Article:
NBA owners need to drop their arrogance and understand that the NHL owners have a better system — and HAVE FOR MANY, MANY YEARS.

Twitter @pucksinkc

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PucKChaser blog joins Twitter

You’re so two thousand and eight, I’m so two-thousand and late.

I decided I needed a Twitter machine. Since there really is no longer a controversy (emphasis on the 2nd syllable like the English say it) over whether Kansas City will have an NHL team, I decided most of my content could be covered in 140 characters or less. Plus, I can take a run at Flubber as having the snarkiest hockey comments from Kansas City.
Follow me @PucksinKC.

I’ll be tweeting “In Case You Missed It” tweets about my former blog posts — the cool kids call that ICYMI and making various hockey comments since I’m the only guy in Kansas City who actually buys NHL GameCenter Live (which, I love by the way — all games in HD as opposed to CenterIce on Time Warner, which only had a few games in HD).

Follow the Lost City of Bettman by following Flubber @FlubberMcGee. You can also follow his new blogger @Nutbush_LCOB.

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NHL preseason hockey returns to Kansas City — Dallas Stars v. St. Louis Blues September 27

Remember how a few years ago the Rangers and Avs were scheduled for a preseason game at Sprint Center. Those that schedule and promote hockey games in Kansas City finally got it right. A marquee franchise against a team in our (sort of) region. No more King-Predators or Kings-Islanders. Then, the NHL lockout happened and we lost the chance to see that game.

Now, those that schedule and promote these games got it right, again! Preseason games in Kansas City have to involve either the St. Louis Blues or the Chicago Blackhawks. They are the two franchises with the most fans in our fair city. As a matter of fact, I’d bet that if KC were home to either the Blues or the Blackhawks AAA minor league team, that Kansas City would rank in the top 10 of minor league hockey attendance (San Antonio is #10 at 6,000, KC is currently #17 at 5,300).

On September 27, the Stars and Blues will play a preseason game at Sprint Center and it’s not a stretch to think this game will draw 15,000 fans. Because of our geography, the Stars are probably one of the top five (or so) teams that local fans follow.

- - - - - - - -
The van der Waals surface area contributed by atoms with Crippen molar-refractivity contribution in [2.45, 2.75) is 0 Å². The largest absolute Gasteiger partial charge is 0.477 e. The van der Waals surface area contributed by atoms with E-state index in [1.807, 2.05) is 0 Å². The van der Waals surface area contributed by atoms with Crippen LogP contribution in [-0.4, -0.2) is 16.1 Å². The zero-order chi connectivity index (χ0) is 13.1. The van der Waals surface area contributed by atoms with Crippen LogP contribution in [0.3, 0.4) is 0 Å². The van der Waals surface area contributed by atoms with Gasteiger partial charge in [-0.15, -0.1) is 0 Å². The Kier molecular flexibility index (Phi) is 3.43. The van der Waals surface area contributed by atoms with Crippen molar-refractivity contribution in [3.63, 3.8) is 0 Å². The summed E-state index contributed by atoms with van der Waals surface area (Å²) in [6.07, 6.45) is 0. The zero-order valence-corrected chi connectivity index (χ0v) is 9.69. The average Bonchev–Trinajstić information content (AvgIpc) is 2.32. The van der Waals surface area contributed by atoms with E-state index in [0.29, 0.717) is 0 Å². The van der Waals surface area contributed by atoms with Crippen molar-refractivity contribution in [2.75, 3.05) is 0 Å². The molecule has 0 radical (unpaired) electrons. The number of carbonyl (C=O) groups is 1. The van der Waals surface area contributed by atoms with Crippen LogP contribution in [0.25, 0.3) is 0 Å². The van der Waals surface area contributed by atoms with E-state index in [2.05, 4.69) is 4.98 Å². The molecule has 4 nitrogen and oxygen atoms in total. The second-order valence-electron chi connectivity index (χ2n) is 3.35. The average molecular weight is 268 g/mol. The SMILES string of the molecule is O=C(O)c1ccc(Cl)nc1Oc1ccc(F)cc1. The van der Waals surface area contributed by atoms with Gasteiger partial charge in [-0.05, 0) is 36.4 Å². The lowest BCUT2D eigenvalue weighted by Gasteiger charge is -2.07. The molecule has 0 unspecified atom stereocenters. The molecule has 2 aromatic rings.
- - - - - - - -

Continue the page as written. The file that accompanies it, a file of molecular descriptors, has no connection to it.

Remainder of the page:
Buy tickets.
Go to the Blue Line hockey bar.
Have fun.

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Former Kansas City resident carries his country’s flag at Opening Ceremonies

Did you see the former Kansas City resident carrying his country’s flag at last night’s Opening Ceremonies?

Former Kansas City Blade Sandis Ozolinsh carried the Latvian flag last night.

http://blogs.denverpost.com/avs/files/2014/02/ozo-275x361.jpg

Proving two things
Sandis Ozolinsh is old.
When we had the Blades, I don’t know if we knew how good we had it. Wonderful hockey was played in the IHL and by the Blades.

Anyone who plays, is a fan of, or has children that play hockey owes an incredible debt of gratitude to Russ Parker and that franchise. Just look at the impact former Blades are having on the sport in Kansas City.

Gary Emmons, Jeff Madill and JF Quintin still coach youth hockey in Kansas City. Brett Cullaton just returned to Kansas City and is coaching youth hockey. Pat Ferschweiler brought a very successful Midget Major AA team to KC. He and Jason Herter parlayed their coaching experience in Kansas City to successful position in NCAA hockey and Major Junior hockey.

It’s too bad the Kansas City Sports Commission didn’t realize how important the Blades were to the city back in the early 2000s. It sure didn’t seem like they tried very hard to replace AAA level hockey — especially since the AHL added metropolises like Binghamton, Peoria and Abbotsford after the IHL folded.